Zomi Education Centre, Taman Cheras

Transforming Lives Through Education   

History of the Zomi

 Historically Zomi, meaning “People of Zo,” is an ethnic group with many dialects residing primarily in Chin State, Burma. There is an estimated 150,000 Zomi people in Burma. About 80,000 reside in the Manipur and Mizoram States in India. Others are scattered all around the world in countries such as USA, Canada, Denmark, Norway, Sweden, New Zealand and Australia. The Zomi people fled their homeland due to persecution, forced labor, and torture.


As 99% of the Zomi people are Christian, the military government’s persecution of them is severe. The government destroys the churches, cuts down crosses erected by the Zomi people on the mountains and peaks, and gives orders to close the churches. Some military personnel arrest people without conviction and detain them until they can pay a large bribe.

The military junta which made its way to power through a bloody coup in 1988 has ruled the country at gunpoint. Preoccupied by the idea of “national unity or unifying the country,” Burma’s military regime has embarked on a policy of creating a single national identity based on the policy of “Amyo, Batha, Thatana” or “One race, One Language, One Religion” in other words “to be a Burman is to be a Buddhist” through assimilating all identifiable ethnic minority groups into the mainstream Burman society, a dominant ethnic group with which the regime identifies itself.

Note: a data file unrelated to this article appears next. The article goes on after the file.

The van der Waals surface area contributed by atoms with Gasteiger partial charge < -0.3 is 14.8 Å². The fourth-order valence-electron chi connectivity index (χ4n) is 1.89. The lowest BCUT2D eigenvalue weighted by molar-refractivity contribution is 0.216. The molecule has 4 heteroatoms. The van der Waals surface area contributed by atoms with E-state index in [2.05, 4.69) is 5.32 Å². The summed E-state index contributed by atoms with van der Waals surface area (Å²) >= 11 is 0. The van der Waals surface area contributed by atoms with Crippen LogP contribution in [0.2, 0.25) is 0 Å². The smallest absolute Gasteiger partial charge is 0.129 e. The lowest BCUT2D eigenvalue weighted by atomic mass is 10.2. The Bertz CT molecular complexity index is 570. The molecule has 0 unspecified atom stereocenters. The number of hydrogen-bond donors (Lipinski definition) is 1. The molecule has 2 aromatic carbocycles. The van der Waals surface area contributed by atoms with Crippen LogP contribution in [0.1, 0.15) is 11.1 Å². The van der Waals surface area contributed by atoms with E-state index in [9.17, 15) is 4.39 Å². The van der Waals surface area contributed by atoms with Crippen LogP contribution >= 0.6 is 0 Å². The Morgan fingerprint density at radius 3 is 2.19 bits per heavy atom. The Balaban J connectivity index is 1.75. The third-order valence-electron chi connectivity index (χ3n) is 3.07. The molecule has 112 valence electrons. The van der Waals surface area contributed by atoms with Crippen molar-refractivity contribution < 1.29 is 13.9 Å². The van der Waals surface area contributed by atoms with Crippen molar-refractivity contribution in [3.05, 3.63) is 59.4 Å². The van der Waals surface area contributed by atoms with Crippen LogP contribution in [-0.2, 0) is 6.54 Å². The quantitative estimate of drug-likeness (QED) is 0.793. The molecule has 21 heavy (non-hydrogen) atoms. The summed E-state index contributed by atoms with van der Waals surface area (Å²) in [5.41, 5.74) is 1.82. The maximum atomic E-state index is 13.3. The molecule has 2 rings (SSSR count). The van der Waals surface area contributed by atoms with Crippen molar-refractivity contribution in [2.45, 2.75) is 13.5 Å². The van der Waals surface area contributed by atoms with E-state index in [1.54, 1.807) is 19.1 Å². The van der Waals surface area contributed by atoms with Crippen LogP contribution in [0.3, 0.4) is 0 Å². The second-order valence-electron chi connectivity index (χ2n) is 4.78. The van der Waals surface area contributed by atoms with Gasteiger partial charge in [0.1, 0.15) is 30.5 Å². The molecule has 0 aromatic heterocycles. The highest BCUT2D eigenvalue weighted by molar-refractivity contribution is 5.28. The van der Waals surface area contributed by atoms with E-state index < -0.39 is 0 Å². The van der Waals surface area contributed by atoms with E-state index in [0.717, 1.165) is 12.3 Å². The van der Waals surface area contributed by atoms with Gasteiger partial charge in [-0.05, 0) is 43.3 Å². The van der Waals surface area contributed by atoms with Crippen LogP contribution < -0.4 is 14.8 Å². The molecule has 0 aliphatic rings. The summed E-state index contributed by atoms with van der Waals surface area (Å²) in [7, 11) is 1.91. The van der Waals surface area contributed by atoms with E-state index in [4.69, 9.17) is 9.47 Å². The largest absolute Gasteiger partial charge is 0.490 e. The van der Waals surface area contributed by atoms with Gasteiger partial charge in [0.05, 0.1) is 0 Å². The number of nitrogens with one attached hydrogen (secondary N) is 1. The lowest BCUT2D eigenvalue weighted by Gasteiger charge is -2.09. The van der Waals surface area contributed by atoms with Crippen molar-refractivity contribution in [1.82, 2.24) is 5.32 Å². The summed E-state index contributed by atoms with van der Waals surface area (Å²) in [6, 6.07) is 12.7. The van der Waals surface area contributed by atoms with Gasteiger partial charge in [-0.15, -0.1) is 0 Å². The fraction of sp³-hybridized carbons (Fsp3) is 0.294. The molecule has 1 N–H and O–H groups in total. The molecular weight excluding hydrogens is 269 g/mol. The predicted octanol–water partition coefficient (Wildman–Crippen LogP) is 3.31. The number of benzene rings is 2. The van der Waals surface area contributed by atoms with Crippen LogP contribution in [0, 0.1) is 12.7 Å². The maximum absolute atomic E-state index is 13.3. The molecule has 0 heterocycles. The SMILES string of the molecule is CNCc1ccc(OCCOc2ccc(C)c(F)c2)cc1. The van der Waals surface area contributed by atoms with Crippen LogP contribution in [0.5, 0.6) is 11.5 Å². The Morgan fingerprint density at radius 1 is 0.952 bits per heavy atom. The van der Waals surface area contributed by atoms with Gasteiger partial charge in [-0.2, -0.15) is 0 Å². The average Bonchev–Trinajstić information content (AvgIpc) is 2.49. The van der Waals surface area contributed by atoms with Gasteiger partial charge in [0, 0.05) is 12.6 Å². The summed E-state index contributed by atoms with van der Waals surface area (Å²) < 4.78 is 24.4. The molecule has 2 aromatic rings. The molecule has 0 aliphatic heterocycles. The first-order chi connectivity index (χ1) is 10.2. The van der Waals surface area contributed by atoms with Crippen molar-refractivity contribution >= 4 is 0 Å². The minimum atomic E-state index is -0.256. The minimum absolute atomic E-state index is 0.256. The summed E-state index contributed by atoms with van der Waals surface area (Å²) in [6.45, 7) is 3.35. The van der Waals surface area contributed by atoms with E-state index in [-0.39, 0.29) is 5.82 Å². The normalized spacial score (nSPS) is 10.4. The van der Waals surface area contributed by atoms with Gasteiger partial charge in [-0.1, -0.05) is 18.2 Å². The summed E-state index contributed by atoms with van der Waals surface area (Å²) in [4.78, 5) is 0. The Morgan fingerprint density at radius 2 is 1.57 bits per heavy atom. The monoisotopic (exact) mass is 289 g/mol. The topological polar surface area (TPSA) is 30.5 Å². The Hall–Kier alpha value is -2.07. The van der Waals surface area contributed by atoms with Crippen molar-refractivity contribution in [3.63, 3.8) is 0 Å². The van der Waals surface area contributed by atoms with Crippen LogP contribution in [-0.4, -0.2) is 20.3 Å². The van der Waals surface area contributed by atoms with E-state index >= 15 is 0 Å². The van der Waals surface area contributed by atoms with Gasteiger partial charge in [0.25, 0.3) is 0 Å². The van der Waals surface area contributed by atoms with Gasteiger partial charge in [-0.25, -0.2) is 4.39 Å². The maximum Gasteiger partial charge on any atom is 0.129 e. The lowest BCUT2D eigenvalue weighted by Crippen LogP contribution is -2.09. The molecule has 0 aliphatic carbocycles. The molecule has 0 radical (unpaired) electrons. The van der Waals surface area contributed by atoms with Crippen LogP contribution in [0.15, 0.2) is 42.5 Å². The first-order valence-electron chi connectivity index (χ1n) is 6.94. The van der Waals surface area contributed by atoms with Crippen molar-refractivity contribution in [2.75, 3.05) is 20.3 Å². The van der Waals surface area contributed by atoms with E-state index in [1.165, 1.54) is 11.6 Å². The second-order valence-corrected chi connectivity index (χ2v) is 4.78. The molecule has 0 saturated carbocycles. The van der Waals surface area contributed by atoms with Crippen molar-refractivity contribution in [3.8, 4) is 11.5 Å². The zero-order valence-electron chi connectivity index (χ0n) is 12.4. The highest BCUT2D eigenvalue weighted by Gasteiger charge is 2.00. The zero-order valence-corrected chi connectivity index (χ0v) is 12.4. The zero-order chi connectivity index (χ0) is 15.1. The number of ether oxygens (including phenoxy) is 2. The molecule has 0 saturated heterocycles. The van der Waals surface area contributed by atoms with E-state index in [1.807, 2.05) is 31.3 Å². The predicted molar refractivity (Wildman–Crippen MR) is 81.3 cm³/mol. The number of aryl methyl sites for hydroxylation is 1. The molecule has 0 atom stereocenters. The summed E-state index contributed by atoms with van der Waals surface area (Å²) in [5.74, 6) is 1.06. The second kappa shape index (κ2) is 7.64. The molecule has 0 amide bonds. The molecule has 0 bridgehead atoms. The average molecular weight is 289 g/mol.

Today, the impact of Christianity is not only confined within the spiritual and cultural contexts of the Zomi, it manifests itself as a uniting force for different Zomi communities. With their conversion to Christianity, the Zomi embraced one another as members of a community of faith in Christ. At the same time, there developed a new self-consciousness and political awareness of Zomi cultural homogeneity, thus providing a new framework for Zomi nationalism.

Since the first Zomi conversion to Christianity in the early 1900s following the arrival of American missionaries, Christianity has been deeply entrenched in Zomi society and has become part of the Zomi cultural identity. Burma’s ruling military regime is systematically persecuting Zomi Christians in order to replace Christianity with Buddhism and assimilate them into mainstream Burman culture. Evidence demonstrates that the military regime is using religious persecution as a tool of ethnocide against Zomi Christians.